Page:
My spring training trip ended with a flight back home yesterday afternoon. The tale of the tape:
- One meal with my mother-in-law;
- One meal with, and four pieces of new media from, Old Gator;
- A couple dozen awkward conversations with ballplayers who didn’t know me from Adam;
- A dozen or so conversations with front office/management/PR types, a couple of whom did know me from Adam, but none of whom would tell me all of their deepest, darkest organizational secrets. Yet;
- Something like 600 miles on the rental Corolla; no sudden accelerations;
- A serious shortage of fresh vegetables and salads. It’s hard to eat healthy on the road, especially in Florida, especially when you’re in ballparks all the time;
- A good 15 anecdotes from writers I was told I couldn’t repeat, and a half dozen dirty jokes that I can repeat, but not on this website;
- A distinct impression that, Joe Nathan’s injury aside, the Twins are going to be pretty good this year;
- A distinct impression that the Red Sox, Rays and Phillies are going to do more or less what everyone expects of them;
- A distinct impression that the Pirates may be even worse than people realize, even if they’re a little better off organizationally speaking now that they’ve accepted reality and allowed themselves to hit bottom;
- A new found appreciation for how tough a job the beat writer has, especially the ones who have to deal with Tony La Russa every day;
- An affirmation of what I’ve long suspected but never knew for sure before now: watching games from the press box, while interesting, is nowhere near as cool as watching games from the stands or, in some cases, your own living room;
- An affirmation of what I’ve long suspected and pretty much knew for sure but was glad to have affirmed anyway: watching games from the press box is 100 times better than working in an office;
- A chance meeting with the son of a famous, now-retired major league umpire, who is absolutely hilarious. The son, I mean. No idea if the umpire is hilarious, though I kinda doubt it.
- The surprising realization that gang bangs really aren’t all that fun or, to be honest, satisfying.
Most of all, and most importantly, is that I got a much closer look at the way teams prepare and train for games, approach their jobs and execute in an up-close and personal fashion. There are so many little things you see while watching these guys that impact the way you view what they do on the field. No, not nearly as many as some crusty old beat writers will tell you — contrary to what some of them say, you don’t have to be on the field to understand the game — but enough stuff that I think it will better-inform my writing and analysis going forward.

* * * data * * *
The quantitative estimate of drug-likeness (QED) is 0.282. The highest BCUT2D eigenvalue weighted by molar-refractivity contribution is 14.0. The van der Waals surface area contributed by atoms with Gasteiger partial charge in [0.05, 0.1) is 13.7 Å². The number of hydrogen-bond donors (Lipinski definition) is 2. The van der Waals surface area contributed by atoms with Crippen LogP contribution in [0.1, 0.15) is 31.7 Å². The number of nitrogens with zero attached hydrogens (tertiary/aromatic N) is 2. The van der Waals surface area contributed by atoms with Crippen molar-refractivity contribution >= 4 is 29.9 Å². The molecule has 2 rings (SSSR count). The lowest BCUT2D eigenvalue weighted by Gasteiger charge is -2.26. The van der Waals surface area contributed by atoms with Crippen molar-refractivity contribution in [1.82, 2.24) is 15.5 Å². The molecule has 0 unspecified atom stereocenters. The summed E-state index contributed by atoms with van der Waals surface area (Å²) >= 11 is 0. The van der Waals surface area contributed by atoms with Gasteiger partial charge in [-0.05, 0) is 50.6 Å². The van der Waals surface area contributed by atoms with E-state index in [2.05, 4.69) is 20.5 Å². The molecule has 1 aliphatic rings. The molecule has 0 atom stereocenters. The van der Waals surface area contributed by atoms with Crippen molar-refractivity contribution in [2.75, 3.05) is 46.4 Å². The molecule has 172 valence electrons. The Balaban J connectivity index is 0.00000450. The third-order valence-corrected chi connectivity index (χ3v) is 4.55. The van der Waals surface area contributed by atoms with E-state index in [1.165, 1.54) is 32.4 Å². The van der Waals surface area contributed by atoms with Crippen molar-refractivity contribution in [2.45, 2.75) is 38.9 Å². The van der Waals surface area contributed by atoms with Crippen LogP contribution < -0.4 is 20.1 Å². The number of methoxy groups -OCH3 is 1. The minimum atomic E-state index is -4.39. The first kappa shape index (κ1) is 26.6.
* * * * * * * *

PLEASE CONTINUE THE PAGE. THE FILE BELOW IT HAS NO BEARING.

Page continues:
Anyway, it was a good week. Hope you enjoyed the dispatches from the road. Assuming the content and sheer size of my reimbursement requests to NBC don’t get me fired, maybe we’ll do this from Arizona next spring.
The Royals honored former pitcher Yordano Ventura prior to their first Cactus League game against the Rangers on Saturday. Ventura was killed in a car accident in his native Dominican Republic in late January.
Rangers’ third baseman Adrian Beltre and center fielder Carlos Gomez paid their respects to the pitcher with a floral arrangement that was laid on the mound. Both teams stood along the foul lines during a pregame video tribute that highlighted Ventura’s tenure with Kansas City. Following the game, Gomez spoke to the media about his relationship with Ventura, describing their frequent conversations during the season and commending the pitcher for having “the same passion that I had early in my career” (via WFAA.com’s Levi Weaver).
A plaque dedicated to the 25-year-old was also presented to club manager Ned Yost as a more permanent commemoration of Ventura’s contributions to the sport. Blair Kerkhoff of the Kansas City Star reports that the plaque will be mounted in the club’s spring training facilities alongside tributes to members of the Royals’ 2014 and 2015 playoff teams.
The full text of the plaque is below, via MLB.com’s Jeffrey Flanagan:
A brother and a teammate, Yordano Ventura, passed away on the morning of January 22 in his native Dominican Republic, at the age of 25. He signed with the Royals as a 17-year-old, eventually making the big league team in 2013 as a 22-year-old. On most days, he could be found laughing and joking with his baseball family in the clubhouse. However, on days when he pitched, that smile was replaced by a quiet confidence and an intense fire, which he brought to the mound for every start. He had many highlights in his abbreviated career, not the least of which was throwing eight shutout innings in Game #6 of the 2014 World Series to force a Game #7 vs. San Francisco.
Right-hander Gerrit Cole is set to take the mound for the Pirates on Opening Day, according to a team announcement on Saturday. It’s a spot that was most recently occupied by former Pirate Francisco Liriano, who made three consecutive Opening Day starts for the club before getting dealt to the Blue Jays last August.
The 26-year-old produced career-worst numbers during his fourth run with the Pirates in 2016, due in large part to bouts of inflammation in his right elbow. He finished the year with a 3.88 ERA, 2.8 BB/9 and 7.6 SO/9 over 116 innings before getting shut down in September to avoid further injury to his elbow. When healthy, however, Cole has been lights-out for the Pirates. Prior to his injury-laden campaign last year, he touted a career 3.07 ERA, 2.2 BB/9, 8.5 SO/9 and cumulative 10.2 fWAR from 2013 through 2015.
Cole will go toe-to-toe with the Red Sox during Boston’s home opener on Monday, April 3. Right-hander Jameson Taillon is scheduled to make the second start of the year, while fellow righty Ivan Nova will cover the Pirates’ home opener against the Braves on April 7. The Pirates’ third and fifth starters have yet to be announced.